Veterans Writing Award 2021 winner
Syracuse University Press is thrilled to announce Brian O’Hare’s short story collection Something Hidden is the winner of the 2021 Veterans Writing Award. Brian O’Hare is a graduate of the U.S. Naval Academy and former U.S. Marine Corps officer. Currently, he’s an award-winning writer and filmmaker living in Los Angeles. His work has appeared in War, Literature and the Arts, Santa Fe Writers Project, Hobart and other journals, and has been nominated for two Pushcart Prizes. He was recently named a Writing Fellow at the Virginia Center for the Creative Arts.
Veterans Writing Award judge Phil Klay praised O’Hare’s work, noting “Something Hidden is written in delightful, incisive prose bursting with humanity. It is deeply observed and emotionally powerful, sharp on both the cultural mores of young men and on the deeper consequences of what happens when that mixes with American military power. And each story boasts richly imagined characters that live on in the mind long after you’ve finished reading.”
Syracuse University Press, in cooperation with the Institute for Veterans and Military Families (IVMF), established the Veterans Writing Award in 2019. The mission of the Veterans Writing Award is to recognize the contributions of veterans to the literary arts, shine a light on the multivalent veteran experience, and provide a platform for unrecognized military writers. This contest is open to U.S. veterans and active duty personnel in any branch of the U.S. military and their immediate family members. This includes spouses, domestic partners, parents, siblings, and children. We encourage women veteran writers, veterans of color, Native American veterans, LGBTQ veterans, and those who identify as having a disability to submit. Although work submitted for the contest need not be about direct military experience, we seek original voices and fresh perspectives that will expand and challenge readers’ understanding of the lives of veterans and their families.
Q&A with Brian O’Hare
SUP: Has your military service influenced your writing? In what ways?
The U.S. military is arguably the most diverse ‘tribe’ on Earth. Coming from a mostly white suburb of Pittsburgh, my military service gave me my first taste of true diversity. The experience was nothing short of revelatory. We were bound by a common ‘suffering’ that allowed us to transcend the superficial differences that conspired to divide us in the civilian world. In doing so, we discovered a powerful commonality that united us not only as Americans, but as human beings. I fell in love with my Marines; I was inspired by their spirit and humanity — their ability to live with courage and grace in the face of overwhelming adversity. Over time, their stories became my stories. The experience completely transformed how I view the world and the stories I tell. To me, this was the real America; an often messy yet thrilling testament to what we could be, beyond the stereotypes and fear.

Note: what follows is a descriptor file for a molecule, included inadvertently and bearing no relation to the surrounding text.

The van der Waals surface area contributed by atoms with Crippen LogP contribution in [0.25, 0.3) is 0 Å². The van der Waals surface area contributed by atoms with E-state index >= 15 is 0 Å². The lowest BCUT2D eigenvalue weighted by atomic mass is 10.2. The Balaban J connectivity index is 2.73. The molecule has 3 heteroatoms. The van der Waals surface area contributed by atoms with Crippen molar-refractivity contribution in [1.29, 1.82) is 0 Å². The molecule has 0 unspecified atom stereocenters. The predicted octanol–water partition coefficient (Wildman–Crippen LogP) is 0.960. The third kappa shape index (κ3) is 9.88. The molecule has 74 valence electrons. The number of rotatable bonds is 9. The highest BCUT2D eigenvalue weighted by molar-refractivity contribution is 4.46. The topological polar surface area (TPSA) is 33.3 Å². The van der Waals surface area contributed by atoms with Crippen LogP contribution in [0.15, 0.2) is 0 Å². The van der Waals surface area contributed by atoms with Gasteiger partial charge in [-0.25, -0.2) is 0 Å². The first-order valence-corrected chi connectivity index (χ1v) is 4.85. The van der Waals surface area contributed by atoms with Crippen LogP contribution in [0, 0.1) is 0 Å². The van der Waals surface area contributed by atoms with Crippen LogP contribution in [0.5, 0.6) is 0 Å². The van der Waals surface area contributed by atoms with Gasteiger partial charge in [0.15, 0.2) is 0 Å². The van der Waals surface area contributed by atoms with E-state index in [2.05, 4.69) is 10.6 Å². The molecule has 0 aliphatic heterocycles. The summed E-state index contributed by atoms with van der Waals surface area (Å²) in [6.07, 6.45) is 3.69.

SUP: Who are your favorite authors?
BO: Tough question! (It’s a very long list.) At the top though, would be James Baldwin, whose ‘Another Country’ reads like prophecy, possibly America’s greatest writer, along with Vasily Grossman, the Soviet-era author of the incomparable ‘Life and Fate’. John Updike and his command to ‘Give the mundane its beautiful due’ informs much of my writing philosophy. As well, the works of Tobias Wolff, Leonard Gardner and Zora Neale Hurston are part of an ongoing ‘conversation’ that never fails to fuel the fire. Charles Portis and Phil Klay — as fellow Marines, are an enduring inspiration. Emily Brönte. John Fante. James M. Cain. Chester Himes. James Dickey. Nabokov. Dostoyevsky. Salinger. Bukowski. Harper Lee. Edith Wharton. Richard Wright (the list goes on…). The one thing all these authors share is a powerful love of humanity, in all its broken forms.
SUP: What was the inspiration for these stories?
BO: I wrote these stories as backstory for a novel-length project I’d been considering. As I wrote, a vivid universe came to life, roughly paralleling my own, that eventually formed a loosely interlinked collection.
Ultimately, these stories document a journey—as the protagonists stumble toward a kind of ‘wisdom’, or ‘acceptance’ maybe, attempting to reconcile long-held myths with reality—without losing their humanity.
SUP: Are you currently working on any writing projects?
BO: Yes. I began writing a novel-length project this past September as a Writing Fellow at the Virginia Center for the Creative Arts (VCCA) in Amherst, VA. VCCA is an amazing place and a supporter of Veteran Artists. I hope to have the novel finished by Fall ’22.
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